Lord Browne of Madingley has handed in his two months' notice at Huawei, ahead of an expected ban of some of the company's equipment by the UK government later today (update: it's official).

The former BP boss was one of a number of high profile hires by the Chinese company that attempted to improve its relationship with the British government.

What revolving door?

Lord Browne
– Houses of Parliament

“When Lord Browne became Chairman of Huawei UK's board of directors in 2015, he brought with him a wealth of experience which has proved vital in ensuring Huawei’s commitment to corporate governance in the UK," a Huawei spokesperson told DCD.

"He has been central to our commitment here dating back 20 years, and we thank him for his valuable contribution.”

Browne - whose cost-cutting measures at BP were blamed for a string of environmental disasters, according to Oil: Money, Politics, and Power in the 21st Century - was knighted in 1998, one year after taking the helm of the oil giant.

He resigned in 2007, amid claims that he had misused company funds and lied to a court, and took on a number of high profile executive and advisory roles.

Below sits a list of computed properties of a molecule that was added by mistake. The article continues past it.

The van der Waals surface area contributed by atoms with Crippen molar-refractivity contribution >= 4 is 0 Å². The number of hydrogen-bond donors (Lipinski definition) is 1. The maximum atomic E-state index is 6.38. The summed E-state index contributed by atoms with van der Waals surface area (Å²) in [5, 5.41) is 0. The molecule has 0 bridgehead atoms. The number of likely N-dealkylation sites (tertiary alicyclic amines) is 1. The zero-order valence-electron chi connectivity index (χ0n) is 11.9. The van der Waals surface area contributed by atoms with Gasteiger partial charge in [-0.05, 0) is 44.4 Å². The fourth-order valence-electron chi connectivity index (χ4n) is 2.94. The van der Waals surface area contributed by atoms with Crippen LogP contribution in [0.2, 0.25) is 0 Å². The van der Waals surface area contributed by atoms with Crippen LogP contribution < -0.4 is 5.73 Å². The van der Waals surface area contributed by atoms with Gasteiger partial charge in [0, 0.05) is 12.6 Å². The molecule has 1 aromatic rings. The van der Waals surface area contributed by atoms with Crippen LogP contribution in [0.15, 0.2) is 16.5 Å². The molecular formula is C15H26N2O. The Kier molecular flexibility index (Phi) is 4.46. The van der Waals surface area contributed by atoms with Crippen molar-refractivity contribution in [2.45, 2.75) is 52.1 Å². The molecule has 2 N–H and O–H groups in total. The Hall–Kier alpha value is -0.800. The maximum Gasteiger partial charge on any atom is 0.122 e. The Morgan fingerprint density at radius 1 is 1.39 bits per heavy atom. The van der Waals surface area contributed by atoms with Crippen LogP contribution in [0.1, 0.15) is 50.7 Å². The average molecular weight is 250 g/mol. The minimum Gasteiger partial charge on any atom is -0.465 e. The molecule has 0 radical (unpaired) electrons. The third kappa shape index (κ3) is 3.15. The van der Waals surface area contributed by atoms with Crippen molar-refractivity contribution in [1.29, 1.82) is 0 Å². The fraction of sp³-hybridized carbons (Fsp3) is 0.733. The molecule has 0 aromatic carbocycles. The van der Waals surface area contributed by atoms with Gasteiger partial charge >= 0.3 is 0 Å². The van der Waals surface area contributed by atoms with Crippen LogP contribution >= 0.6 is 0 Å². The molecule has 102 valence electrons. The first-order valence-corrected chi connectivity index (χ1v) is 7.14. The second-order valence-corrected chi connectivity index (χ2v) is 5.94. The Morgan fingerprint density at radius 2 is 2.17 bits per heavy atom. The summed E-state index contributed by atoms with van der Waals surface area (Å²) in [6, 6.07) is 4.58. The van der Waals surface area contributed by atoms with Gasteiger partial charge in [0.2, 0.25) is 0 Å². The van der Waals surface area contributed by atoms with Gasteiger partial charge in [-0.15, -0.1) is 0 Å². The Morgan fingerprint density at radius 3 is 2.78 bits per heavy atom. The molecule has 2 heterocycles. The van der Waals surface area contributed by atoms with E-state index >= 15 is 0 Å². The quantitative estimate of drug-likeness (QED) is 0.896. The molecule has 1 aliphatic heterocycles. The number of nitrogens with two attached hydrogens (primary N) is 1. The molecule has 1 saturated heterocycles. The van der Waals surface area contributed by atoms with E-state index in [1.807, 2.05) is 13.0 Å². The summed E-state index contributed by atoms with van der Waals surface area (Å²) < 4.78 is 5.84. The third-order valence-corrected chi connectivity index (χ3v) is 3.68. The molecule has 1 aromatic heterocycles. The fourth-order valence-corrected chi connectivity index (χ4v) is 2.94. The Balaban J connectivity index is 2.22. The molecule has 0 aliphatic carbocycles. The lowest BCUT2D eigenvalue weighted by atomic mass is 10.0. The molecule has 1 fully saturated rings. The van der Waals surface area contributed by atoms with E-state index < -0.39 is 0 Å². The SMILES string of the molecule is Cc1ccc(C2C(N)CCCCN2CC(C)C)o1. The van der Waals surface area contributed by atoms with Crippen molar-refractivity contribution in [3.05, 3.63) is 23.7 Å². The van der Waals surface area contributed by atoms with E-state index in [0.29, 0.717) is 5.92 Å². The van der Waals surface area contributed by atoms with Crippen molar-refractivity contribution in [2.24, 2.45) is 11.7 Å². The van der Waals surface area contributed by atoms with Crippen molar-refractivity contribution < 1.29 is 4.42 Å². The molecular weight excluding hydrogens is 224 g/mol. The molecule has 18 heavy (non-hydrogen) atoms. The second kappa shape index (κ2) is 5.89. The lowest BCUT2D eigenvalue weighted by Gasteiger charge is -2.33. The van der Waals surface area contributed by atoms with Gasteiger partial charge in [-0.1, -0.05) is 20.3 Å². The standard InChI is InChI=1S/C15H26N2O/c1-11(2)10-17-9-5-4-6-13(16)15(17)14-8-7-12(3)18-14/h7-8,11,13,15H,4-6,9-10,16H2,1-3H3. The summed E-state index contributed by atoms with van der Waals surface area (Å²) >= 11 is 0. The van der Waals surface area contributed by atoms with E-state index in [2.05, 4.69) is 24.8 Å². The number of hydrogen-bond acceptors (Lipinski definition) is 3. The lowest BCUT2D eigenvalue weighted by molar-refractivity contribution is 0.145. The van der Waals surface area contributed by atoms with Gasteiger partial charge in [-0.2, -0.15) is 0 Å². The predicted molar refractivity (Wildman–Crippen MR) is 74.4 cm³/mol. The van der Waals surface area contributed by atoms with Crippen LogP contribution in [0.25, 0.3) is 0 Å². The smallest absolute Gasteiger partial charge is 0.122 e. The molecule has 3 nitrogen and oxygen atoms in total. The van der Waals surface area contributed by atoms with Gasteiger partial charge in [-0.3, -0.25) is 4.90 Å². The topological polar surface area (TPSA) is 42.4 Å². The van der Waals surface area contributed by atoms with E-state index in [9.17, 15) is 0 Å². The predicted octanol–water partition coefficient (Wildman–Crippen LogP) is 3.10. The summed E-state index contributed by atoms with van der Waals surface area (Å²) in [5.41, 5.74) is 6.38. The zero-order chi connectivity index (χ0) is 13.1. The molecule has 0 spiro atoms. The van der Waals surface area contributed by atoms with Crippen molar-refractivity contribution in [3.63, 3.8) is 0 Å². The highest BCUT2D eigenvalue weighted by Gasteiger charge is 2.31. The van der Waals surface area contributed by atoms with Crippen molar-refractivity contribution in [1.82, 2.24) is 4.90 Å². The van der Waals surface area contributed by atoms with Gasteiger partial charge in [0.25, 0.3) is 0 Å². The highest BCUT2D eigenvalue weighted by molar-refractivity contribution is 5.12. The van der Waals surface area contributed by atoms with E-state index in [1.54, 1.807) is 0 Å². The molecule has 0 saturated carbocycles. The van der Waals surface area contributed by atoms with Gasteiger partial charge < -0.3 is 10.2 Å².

He operated as the UK Government Lead Non-Executive Director from 2010 until January 2015, and two months later was appointed Executive Chairman of L1 Energy, an energy investment vehicle co-owned by Russian billionaire Mikhail Fridman.

Browne also sits on the board of directors of Pattern Energy and IHS Markit, and advises Edelman, Schillings, Afiniti, Kayrros and Windward. In March 2018 he took Leave of Absence from the House of Lords.

But of all his roles, his work at Huawei has proved the most controversial.

Amid a growing US-led campaign to paint the company as an arm of the Chinese state, a claim Huawei denies, increasing scrutiny has been leveled at the influential Britons it pays.

Browne is not alone - Huawei UK includes directors such as Sir Andrew Cahn, the former head of UK Trade and Investment, and Sir Mike Rake, former president of the Confederation of British Industry (and former BT Group chairman).

Sir Ken Olisa sits on the board member and, as Lord Lieutenant of London, is also the representative of the Queen. Former UK Chief Information Officer John Suffolk now heads the company's global security.

An uncorroborated dossier compiled by former MI6 officer Christopher Steele (known for the infamous 'pee tape' document) alleges that some of these high profile figures were targeted by the Chinese Communist Party, through Huawei.

The 86-page ‘China’s Elite Capture’ document, seen by the Daily Mail, claims that covert techniques were used to manipulate the individuals into believing positive things about Huawei. Browne is mentioned in the document, but not as a target.

Huawei's efforts, whether they including covert action, appear to have failed. After saying in January that Huawei would be allowed to sell equipment to telecoms providers for their 5G networks, the UK government reversed course. Now a ban is all but guaranteed - the only question remaining is how severe it will be.